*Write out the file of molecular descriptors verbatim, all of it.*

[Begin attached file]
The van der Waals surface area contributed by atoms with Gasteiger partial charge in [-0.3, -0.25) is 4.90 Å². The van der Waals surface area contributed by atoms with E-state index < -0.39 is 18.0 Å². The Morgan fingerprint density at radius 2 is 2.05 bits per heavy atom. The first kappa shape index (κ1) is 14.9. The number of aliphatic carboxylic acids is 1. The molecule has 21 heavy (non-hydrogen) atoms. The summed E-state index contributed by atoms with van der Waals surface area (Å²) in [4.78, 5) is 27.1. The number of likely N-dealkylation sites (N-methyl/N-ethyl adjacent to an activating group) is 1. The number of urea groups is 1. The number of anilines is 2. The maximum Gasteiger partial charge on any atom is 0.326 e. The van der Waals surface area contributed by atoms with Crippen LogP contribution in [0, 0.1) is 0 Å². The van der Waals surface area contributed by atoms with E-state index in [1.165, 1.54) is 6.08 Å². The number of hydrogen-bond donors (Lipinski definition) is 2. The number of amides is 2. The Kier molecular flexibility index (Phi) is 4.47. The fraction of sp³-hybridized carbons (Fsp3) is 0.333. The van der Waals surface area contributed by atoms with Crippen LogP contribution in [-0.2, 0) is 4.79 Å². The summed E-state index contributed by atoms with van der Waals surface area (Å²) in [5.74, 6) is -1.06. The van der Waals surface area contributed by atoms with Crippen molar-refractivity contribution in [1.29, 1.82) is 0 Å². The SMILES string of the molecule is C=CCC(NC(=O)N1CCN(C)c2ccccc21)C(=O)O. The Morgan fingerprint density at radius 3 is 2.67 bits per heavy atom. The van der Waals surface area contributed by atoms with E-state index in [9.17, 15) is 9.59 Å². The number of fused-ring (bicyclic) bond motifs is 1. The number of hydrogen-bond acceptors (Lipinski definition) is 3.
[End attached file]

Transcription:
The van der Waals surface area contributed by atoms with Gasteiger partial charge in [-0.3, -0.25) is 4.90 Å². The van der Waals surface area contributed by atoms with E-state index < -0.39 is 18.0 Å². The Morgan fingerprint density at radius 2 is 2.05 bits per heavy atom. The first kappa shape index (κ1) is 14.9. The number of aliphatic carboxylic acids is 1. The molecule has 21 heavy (non-hydrogen) atoms. The summed E-state index contributed by atoms with van der Waals surface area (Å²) in [4.78, 5) is 27.1. The number of likely N-dealkylation sites (N-methyl/N-ethyl adjacent to an activating group) is 1. The number of urea groups is 1. The number of anilines is 2. The maximum Gasteiger partial charge on any atom is 0.326 e. The van der Waals surface area contributed by atoms with Crippen LogP contribution in [0, 0.1) is 0 Å². The van der Waals surface area contributed by atoms with E-state index in [1.165, 1.54) is 6.08 Å². The number of hydrogen-bond donors (Lipinski definition) is 2. The number of amides is 2. The Kier molecular flexibility index (Phi) is 4.47. The fraction of sp³-hybridized carbons (Fsp3) is 0.333. The van der Waals surface area contributed by atoms with Crippen LogP contribution in [-0.2, 0) is 4.79 Å². The summed E-state index contributed by atoms with van der Waals surface area (Å²) in [5.74, 6) is -1.06. The van der Waals surface area contributed by atoms with Crippen molar-refractivity contribution in [1.29, 1.82) is 0 Å². The SMILES string of the molecule is C=CCC(NC(=O)N1CCN(C)c2ccccc21)C(=O)O. The Morgan fingerprint density at radius 3 is 2.67 bits per heavy atom. The van der Waals surface area contributed by atoms with E-state index in [9.17, 15) is 9.59 Å². The number of fused-ring (bicyclic) bond motifs is 1. The number of hydrogen-bond acceptors (Lipinski definition) is 3.